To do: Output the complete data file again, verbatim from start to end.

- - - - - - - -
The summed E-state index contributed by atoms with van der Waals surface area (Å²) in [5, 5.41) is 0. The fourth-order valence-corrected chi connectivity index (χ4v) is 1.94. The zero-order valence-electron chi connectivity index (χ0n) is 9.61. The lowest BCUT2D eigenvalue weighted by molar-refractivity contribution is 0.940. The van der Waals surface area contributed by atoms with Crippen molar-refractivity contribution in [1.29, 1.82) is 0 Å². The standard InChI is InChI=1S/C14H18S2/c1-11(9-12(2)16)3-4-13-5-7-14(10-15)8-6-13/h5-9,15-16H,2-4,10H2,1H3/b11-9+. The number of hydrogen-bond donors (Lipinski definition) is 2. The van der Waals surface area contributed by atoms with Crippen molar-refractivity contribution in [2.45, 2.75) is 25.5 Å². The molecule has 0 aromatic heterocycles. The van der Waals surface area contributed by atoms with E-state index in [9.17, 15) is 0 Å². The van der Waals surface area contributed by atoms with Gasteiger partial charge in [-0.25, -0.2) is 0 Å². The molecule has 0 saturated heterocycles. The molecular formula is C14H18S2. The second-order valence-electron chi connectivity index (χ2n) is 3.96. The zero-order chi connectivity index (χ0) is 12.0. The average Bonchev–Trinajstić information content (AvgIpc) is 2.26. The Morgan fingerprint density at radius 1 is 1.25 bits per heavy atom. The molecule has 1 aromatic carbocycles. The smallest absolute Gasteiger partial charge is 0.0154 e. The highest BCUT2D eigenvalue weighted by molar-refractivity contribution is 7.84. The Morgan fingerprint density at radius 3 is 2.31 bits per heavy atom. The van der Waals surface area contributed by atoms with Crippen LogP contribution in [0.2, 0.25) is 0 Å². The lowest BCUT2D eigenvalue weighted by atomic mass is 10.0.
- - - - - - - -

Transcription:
The summed E-state index contributed by atoms with van der Waals surface area (Å²) in [5, 5.41) is 0. The fourth-order valence-corrected chi connectivity index (χ4v) is 1.94. The zero-order valence-electron chi connectivity index (χ0n) is 9.61. The lowest BCUT2D eigenvalue weighted by molar-refractivity contribution is 0.940. The van der Waals surface area contributed by atoms with Crippen molar-refractivity contribution in [1.29, 1.82) is 0 Å². The standard InChI is InChI=1S/C14H18S2/c1-11(9-12(2)16)3-4-13-5-7-14(10-15)8-6-13/h5-9,15-16H,2-4,10H2,1H3/b11-9+. The number of hydrogen-bond donors (Lipinski definition) is 2. The van der Waals surface area contributed by atoms with Crippen molar-refractivity contribution in [2.45, 2.75) is 25.5 Å². The molecule has 0 aromatic heterocycles. The van der Waals surface area contributed by atoms with E-state index in [9.17, 15) is 0 Å². The van der Waals surface area contributed by atoms with Gasteiger partial charge in [-0.25, -0.2) is 0 Å². The molecule has 0 saturated heterocycles. The molecular formula is C14H18S2. The second-order valence-electron chi connectivity index (χ2n) is 3.96. The zero-order chi connectivity index (χ0) is 12.0. The average Bonchev–Trinajstić information content (AvgIpc) is 2.26. The Morgan fingerprint density at radius 1 is 1.25 bits per heavy atom. The molecule has 1 aromatic carbocycles. The smallest absolute Gasteiger partial charge is 0.0154 e. The highest BCUT2D eigenvalue weighted by molar-refractivity contribution is 7.84. The Morgan fingerprint density at radius 3 is 2.31 bits per heavy atom. The van der Waals surface area contributed by atoms with Crippen LogP contribution in [0.2, 0.25) is 0 Å². The lowest BCUT2D eigenvalue weighted by atomic mass is 10.0.